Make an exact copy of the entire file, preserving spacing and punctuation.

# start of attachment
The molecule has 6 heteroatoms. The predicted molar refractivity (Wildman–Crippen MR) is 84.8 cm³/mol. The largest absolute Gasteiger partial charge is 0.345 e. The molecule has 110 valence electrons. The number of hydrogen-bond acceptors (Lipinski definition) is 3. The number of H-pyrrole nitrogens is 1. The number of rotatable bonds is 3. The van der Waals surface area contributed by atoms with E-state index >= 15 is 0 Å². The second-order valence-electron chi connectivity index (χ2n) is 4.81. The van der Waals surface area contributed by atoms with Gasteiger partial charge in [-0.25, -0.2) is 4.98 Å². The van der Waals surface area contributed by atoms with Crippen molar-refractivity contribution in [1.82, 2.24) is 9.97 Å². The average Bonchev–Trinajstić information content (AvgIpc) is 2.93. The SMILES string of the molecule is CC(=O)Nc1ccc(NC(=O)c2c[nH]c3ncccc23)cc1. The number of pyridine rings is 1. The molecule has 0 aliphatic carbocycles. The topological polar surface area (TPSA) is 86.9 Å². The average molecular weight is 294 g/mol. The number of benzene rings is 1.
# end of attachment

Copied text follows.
The molecule has 6 heteroatoms. The predicted molar refractivity (Wildman–Crippen MR) is 84.8 cm³/mol. The largest absolute Gasteiger partial charge is 0.345 e. The molecule has 110 valence electrons. The number of hydrogen-bond acceptors (Lipinski definition) is 3. The number of H-pyrrole nitrogens is 1. The number of rotatable bonds is 3. The van der Waals surface area contributed by atoms with E-state index >= 15 is 0 Å². The second-order valence-electron chi connectivity index (χ2n) is 4.81. The van der Waals surface area contributed by atoms with Gasteiger partial charge in [-0.25, -0.2) is 4.98 Å². The van der Waals surface area contributed by atoms with Crippen molar-refractivity contribution in [1.82, 2.24) is 9.97 Å². The average Bonchev–Trinajstić information content (AvgIpc) is 2.93. The SMILES string of the molecule is CC(=O)Nc1ccc(NC(=O)c2c[nH]c3ncccc23)cc1. The number of pyridine rings is 1. The molecule has 0 aliphatic carbocycles. The topological polar surface area (TPSA) is 86.9 Å². The average molecular weight is 294 g/mol. The number of benzene rings is 1.